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New COVID stimulus checks are coming to some US workers

New COVID stimulus checks are coming to some US workers
New COVID stimulus checks are coming to some US workers

Almost two years after the start of the pandemic, some of the hardest-hit workers in essential industries are still reeling financially. Many were forced to dip into their own pockets to pay for employment essentials, including protective equipment and child care.

To assist with those expenses, the government has announced up to $700 million in financial relief — essentially a new type of stimulus check. The payments will be targeted to eligible applicants.

Those who qualify will have the chance to cover household expenses or pay down debt — and there's still time to apply.

Funding for essential workers who keep America fed

Workers handle meat packing shipment at plant.
El Nariz / Shutterstock

Farm and meatpacking plant workers will be able to receive money through a new Farm and Food Workers Relief grant program, which was announced in recent weeks.

The U.S. Department of Agriculture says grocery workers also can apply to receive some of the cash.

The Americans who'll qualify for the payments all who work in food-related industries, where sheltering in place or working from home was not possible.

These new stimulus checks are distrubuted by state agencies, nonprofits and tribal entities, who will apply for funds, then distribute the money to the workers.

So far, the USDA has not announced when eligible candidates can apply, but earlier this month officials told the Monterey Herald in California that workers would learn more about the process this fall.

Stimulus checks for hundreds of dollars

Farm workers picking strawberries in a Field
F Armstrong Photography / Shutterstock

Farmworkers and meatpackers are entitled to up to $600 for pandemic health and safety-related costs, including personal protective equipment, child care and expenses related to testing or quarantining, the USDA says.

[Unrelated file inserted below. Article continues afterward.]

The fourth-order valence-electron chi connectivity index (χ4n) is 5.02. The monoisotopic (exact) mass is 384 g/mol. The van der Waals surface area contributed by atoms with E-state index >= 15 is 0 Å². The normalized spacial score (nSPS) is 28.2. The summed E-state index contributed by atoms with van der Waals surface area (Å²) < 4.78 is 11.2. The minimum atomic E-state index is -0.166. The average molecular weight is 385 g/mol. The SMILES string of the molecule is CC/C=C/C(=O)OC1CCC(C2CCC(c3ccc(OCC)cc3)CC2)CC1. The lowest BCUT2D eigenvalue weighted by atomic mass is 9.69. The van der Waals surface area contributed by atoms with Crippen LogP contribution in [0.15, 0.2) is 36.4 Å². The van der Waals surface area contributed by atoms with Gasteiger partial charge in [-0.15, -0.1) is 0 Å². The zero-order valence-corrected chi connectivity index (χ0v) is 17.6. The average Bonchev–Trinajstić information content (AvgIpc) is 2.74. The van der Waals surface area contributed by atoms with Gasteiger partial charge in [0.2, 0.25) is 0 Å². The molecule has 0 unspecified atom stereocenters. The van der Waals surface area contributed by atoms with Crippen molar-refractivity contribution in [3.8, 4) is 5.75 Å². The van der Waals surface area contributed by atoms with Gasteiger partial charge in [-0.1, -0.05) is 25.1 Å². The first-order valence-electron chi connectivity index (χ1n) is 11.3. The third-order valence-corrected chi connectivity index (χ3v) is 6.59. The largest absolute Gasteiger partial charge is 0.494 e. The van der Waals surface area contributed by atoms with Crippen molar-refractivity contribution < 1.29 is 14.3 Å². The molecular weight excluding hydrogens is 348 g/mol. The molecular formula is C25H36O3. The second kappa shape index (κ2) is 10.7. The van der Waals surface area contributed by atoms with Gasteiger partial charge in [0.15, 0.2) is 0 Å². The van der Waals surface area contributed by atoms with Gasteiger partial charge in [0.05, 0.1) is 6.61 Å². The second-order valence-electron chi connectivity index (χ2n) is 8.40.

Approximately $20 million of the $700 million pool of money will be set aside for grocery store employees. However, the amount individuals in that industry will receive is not yet known.

"Our farmworkers, meatpacking workers and grocery workers overcame unprecedented challenges and took on significant personal risk to ensure Americans could feed and sustain their families throughout the pandemic,” says Agriculture Secretary Tom Vilsack, in a news release.

"They deserve recognition for their resilience and financial support for their efforts to meet personal and family needs while continuing to provide essential services," Vilsack says.

Other COVID-19 relief still available

Dad and daughter saving money to piggy bank
Rawpixel.com / Shutterstock

This new round of assistance is narrowly targeted. If you're among the millions who are still struggling, and you're not a farm, meatpacking or grocery worker, there are other pandemic programs still open that could give you a financial lift.

How to get a little more stimulus ASAP

Couple sitting on the couch at home, looking at their financial statements, stressed.
David Prado Perucha / Shutterstock

Don't see a program that might help you? Whether your budget is feeling a bit tight these days or you could just use a little extra spending money, there are several options to help you create your own stimulus.

  • Deal with your debt. Credit may be convenient, but carrying a balance on your card will eventually bury you in expensive interest. Tackle that problem by folding your balances into a single debt consolidation loan. With a lower interest rate, you’ll not only slash the cost of your debt, but you’ll also be able to pay it off faster.

  • Trade in your mortgage. Almost half the homeowners who have taken advantage of the pandemic's historically low mortgage rates are now saving $300 a month or more, according to a recent Zillow survey. If you own your home and haven't refinanced in the past year, this may be the best time to do it. Thirty-year mortgage rates are hovering around 3%, so compare multiple refinance offers to see how much you might save.

  • Save while you shop. If you're doing more online shopping, a free browser extension can help you find the lowest prices by automatically scanning thousands of retailers.

  • Turn your pennies into a portfolio. Even if you don't have much money, you can still earn returns from today’s red-hot stock market. There's a popular app that can help you invest your "spare change" from everyday purchases, and grow a diversified portfolio.

This article provides information only and should not be construed as advice. It is provided without warranty of any kind.